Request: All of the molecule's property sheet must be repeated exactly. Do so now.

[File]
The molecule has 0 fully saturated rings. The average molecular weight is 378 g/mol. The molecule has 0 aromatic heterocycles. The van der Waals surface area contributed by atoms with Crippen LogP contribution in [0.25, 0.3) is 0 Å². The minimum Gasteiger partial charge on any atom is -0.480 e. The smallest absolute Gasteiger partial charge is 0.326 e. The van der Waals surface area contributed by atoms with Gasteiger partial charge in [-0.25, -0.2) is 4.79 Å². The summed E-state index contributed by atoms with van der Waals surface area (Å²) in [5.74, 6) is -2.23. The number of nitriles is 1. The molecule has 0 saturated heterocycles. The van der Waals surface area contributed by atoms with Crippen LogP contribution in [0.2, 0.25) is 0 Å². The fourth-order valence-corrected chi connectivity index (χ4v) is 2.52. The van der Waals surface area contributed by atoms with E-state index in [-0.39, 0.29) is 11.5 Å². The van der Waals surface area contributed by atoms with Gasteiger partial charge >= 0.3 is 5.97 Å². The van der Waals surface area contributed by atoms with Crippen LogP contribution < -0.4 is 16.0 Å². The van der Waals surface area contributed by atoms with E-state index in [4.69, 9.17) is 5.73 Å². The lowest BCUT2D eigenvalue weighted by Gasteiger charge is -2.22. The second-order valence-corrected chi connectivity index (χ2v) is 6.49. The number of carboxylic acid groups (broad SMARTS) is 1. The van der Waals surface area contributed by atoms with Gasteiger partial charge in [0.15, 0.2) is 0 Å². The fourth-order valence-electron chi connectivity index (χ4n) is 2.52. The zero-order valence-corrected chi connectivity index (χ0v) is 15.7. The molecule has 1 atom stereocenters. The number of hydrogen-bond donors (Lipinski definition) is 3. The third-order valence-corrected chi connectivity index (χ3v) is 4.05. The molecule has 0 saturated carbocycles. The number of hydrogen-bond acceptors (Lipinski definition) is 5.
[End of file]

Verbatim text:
The molecule has 0 fully saturated rings. The average molecular weight is 378 g/mol. The molecule has 0 aromatic heterocycles. The van der Waals surface area contributed by atoms with Crippen LogP contribution in [0.25, 0.3) is 0 Å². The minimum Gasteiger partial charge on any atom is -0.480 e. The smallest absolute Gasteiger partial charge is 0.326 e. The van der Waals surface area contributed by atoms with Gasteiger partial charge in [-0.25, -0.2) is 4.79 Å². The summed E-state index contributed by atoms with van der Waals surface area (Å²) in [5.74, 6) is -2.23. The number of nitriles is 1. The molecule has 0 saturated heterocycles. The van der Waals surface area contributed by atoms with Crippen LogP contribution in [0.2, 0.25) is 0 Å². The fourth-order valence-corrected chi connectivity index (χ4v) is 2.52. The van der Waals surface area contributed by atoms with E-state index in [-0.39, 0.29) is 11.5 Å². The van der Waals surface area contributed by atoms with Gasteiger partial charge >= 0.3 is 5.97 Å². The van der Waals surface area contributed by atoms with Crippen LogP contribution < -0.4 is 16.0 Å². The van der Waals surface area contributed by atoms with E-state index in [4.69, 9.17) is 5.73 Å². The lowest BCUT2D eigenvalue weighted by Gasteiger charge is -2.22. The second-order valence-corrected chi connectivity index (χ2v) is 6.49. The number of carboxylic acid groups (broad SMARTS) is 1. The van der Waals surface area contributed by atoms with Gasteiger partial charge in [0.15, 0.2) is 0 Å². The fourth-order valence-electron chi connectivity index (χ4n) is 2.52. The zero-order valence-corrected chi connectivity index (χ0v) is 15.7. The molecule has 1 atom stereocenters. The number of hydrogen-bond donors (Lipinski definition) is 3. The third-order valence-corrected chi connectivity index (χ3v) is 4.05. The molecule has 0 saturated carbocycles. The number of hydrogen-bond acceptors (Lipinski definition) is 5.